Ticking bomb in the abdomen..story of diverticular disease .

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Ticking bomb in the abdomen..story of diverticular disease .

  1. 1. Ticking bomb in the abdomen Dr/Ahmed Bahnassy Consultant Radiologist PSMMC
  2. 2. History 35 years old patient ,presented by abdominal pain ,and fever. Leucocitic count was high. MDCT was requested .
  3. 3. Sigmoid colon wal thickening fat stranding intense para colic inflammatory changes
  4. 4. abscess fistula
  5. 5. gas filled outpouchings
  6. 6. gas filled outpouchings
  7. 7. abscess fistula
  8. 8. Sigmoid colon wall thickening
  9. 9. para colic abscess
  10. 10. DD top diagnosis • • • • Diverticular disease . Crhon's disease. no skip lesions Perforated cancer colon. Ulcerative colitis . rectum is sparee young age
  11. 11. Final post operative diagnosis
  12. 12. Diverticular disease Diverticular disease includes a spectrum of conditions ranging from asymptomatic diverticular disease, to symptomatic uncomplicated diverticular disease, and complicated diverticular disease that includes acute and chronic diverticulitis.
  13. 13. Diverticulitis Diverticulitis is defined as an inflammation of one or more diverticula, which are small pouches created by herniation of mucosa into the wall of the colon. Diverticulitis is generally considered a disease of the elderly, but as many as 20% of patients with diverticulitis are younger than 50 years.
  14. 14. Fistulization Fistula formation is a complication of diverticulitis. Fistulas to adjacent organs and the skin may develop, especially in the presence of an abscess. In men, colovesicular fistulas are the most common. In women, the uterus is interposed between the colon and the bladder, and this complication is only seen following a hysterectomy. The uterus precludes fistula formation from the sigmoid colon to the urinary bladder. However, colovaginal and colocutaneous fistulas can form but are uncommon.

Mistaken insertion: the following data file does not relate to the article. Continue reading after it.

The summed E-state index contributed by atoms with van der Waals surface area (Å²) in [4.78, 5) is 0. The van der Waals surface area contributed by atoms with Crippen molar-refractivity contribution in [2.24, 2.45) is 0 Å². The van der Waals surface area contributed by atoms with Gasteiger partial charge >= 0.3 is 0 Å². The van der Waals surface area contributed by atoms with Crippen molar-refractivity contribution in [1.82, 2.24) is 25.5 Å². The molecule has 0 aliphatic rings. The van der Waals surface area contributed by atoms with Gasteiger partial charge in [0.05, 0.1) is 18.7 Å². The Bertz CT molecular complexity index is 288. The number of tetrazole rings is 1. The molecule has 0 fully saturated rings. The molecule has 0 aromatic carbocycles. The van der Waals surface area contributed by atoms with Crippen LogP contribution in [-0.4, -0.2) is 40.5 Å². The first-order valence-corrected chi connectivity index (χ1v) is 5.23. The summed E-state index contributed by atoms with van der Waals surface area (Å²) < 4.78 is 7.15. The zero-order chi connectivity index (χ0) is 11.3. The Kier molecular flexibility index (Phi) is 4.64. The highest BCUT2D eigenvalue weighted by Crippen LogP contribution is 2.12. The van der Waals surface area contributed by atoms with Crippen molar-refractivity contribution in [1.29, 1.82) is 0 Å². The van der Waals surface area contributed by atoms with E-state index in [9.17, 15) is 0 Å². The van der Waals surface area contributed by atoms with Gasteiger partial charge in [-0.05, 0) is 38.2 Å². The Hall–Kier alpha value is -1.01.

15. 15. Stages of diverticular disease
  16. 16. Stages of diverticular disease
  17. 17. Note SCAD(Segmental colitis associated with diverticulitis). SCAD is a unique form of chronic colitis limited to areas of the colon with diverticular formation. Gore et al. first reported on the presence of an entity they termed “diverticular colitis”. Often mistakenly diagnosed as either ulcerative colitis or Crohn’s disease, patients typically present with pain and intermittent rectal bleeding.

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